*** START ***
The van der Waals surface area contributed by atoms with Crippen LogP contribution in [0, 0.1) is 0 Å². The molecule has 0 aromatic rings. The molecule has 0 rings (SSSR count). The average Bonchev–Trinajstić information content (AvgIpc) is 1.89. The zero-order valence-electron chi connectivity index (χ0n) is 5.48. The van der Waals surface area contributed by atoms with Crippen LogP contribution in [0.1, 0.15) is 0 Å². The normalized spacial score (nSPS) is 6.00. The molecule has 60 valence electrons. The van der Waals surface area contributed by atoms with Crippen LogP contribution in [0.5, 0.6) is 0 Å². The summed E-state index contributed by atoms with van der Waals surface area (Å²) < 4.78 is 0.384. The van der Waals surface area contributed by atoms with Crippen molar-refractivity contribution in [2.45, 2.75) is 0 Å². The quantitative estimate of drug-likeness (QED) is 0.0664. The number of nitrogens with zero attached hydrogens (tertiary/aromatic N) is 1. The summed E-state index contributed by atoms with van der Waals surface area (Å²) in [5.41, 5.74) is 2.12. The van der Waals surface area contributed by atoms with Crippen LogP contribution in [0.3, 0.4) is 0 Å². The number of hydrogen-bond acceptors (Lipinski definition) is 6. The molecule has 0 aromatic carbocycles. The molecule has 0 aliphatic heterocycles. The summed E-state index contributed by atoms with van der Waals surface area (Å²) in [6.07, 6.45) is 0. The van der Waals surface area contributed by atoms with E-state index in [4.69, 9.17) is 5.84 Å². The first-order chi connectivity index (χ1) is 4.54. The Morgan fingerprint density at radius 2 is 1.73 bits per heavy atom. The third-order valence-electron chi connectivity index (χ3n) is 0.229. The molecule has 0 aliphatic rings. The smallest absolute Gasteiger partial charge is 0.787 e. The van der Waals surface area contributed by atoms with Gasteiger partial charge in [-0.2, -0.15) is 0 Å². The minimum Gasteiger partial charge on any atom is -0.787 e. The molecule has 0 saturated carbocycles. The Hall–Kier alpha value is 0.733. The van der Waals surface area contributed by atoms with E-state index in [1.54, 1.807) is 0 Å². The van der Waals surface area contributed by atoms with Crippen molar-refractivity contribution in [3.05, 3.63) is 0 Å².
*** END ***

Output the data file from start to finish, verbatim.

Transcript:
The van der Waals surface area contributed by atoms with Crippen LogP contribution in [0, 0.1) is 0 Å². The molecule has 0 aromatic rings. The molecule has 0 rings (SSSR count). The average Bonchev–Trinajstić information content (AvgIpc) is 1.89. The zero-order valence-electron chi connectivity index (χ0n) is 5.48. The van der Waals surface area contributed by atoms with Crippen LogP contribution in [0.1, 0.15) is 0 Å². The normalized spacial score (nSPS) is 6.00. The molecule has 60 valence electrons. The van der Waals surface area contributed by atoms with Crippen LogP contribution in [0.5, 0.6) is 0 Å². The summed E-state index contributed by atoms with van der Waals surface area (Å²) < 4.78 is 0.384. The van der Waals surface area contributed by atoms with Crippen molar-refractivity contribution in [2.45, 2.75) is 0 Å². The quantitative estimate of drug-likeness (QED) is 0.0664. The number of nitrogens with zero attached hydrogens (tertiary/aromatic N) is 1. The summed E-state index contributed by atoms with van der Waals surface area (Å²) in [5.41, 5.74) is 2.12. The van der Waals surface area contributed by atoms with Crippen LogP contribution in [0.3, 0.4) is 0 Å². The number of hydrogen-bond acceptors (Lipinski definition) is 6. The molecule has 0 aromatic carbocycles. The molecule has 0 aliphatic heterocycles. The summed E-state index contributed by atoms with van der Waals surface area (Å²) in [6.07, 6.45) is 0. The van der Waals surface area contributed by atoms with E-state index in [4.69, 9.17) is 5.84 Å². The first-order chi connectivity index (χ1) is 4.54. The Morgan fingerprint density at radius 2 is 1.73 bits per heavy atom. The third-order valence-electron chi connectivity index (χ3n) is 0.229. The molecule has 0 aliphatic rings. The smallest absolute Gasteiger partial charge is 0.787 e. The van der Waals surface area contributed by atoms with Gasteiger partial charge in [-0.2, -0.15) is 0 Å². The minimum Gasteiger partial charge on any atom is -0.787 e. The molecule has 0 saturated carbocycles. The Hall–Kier alpha value is 0.733. The van der Waals surface area contributed by atoms with E-state index in [1.54, 1.807) is 0 Å². The van der Waals surface area contributed by atoms with Crippen molar-refractivity contribution in [3.05, 3.63) is 0 Å².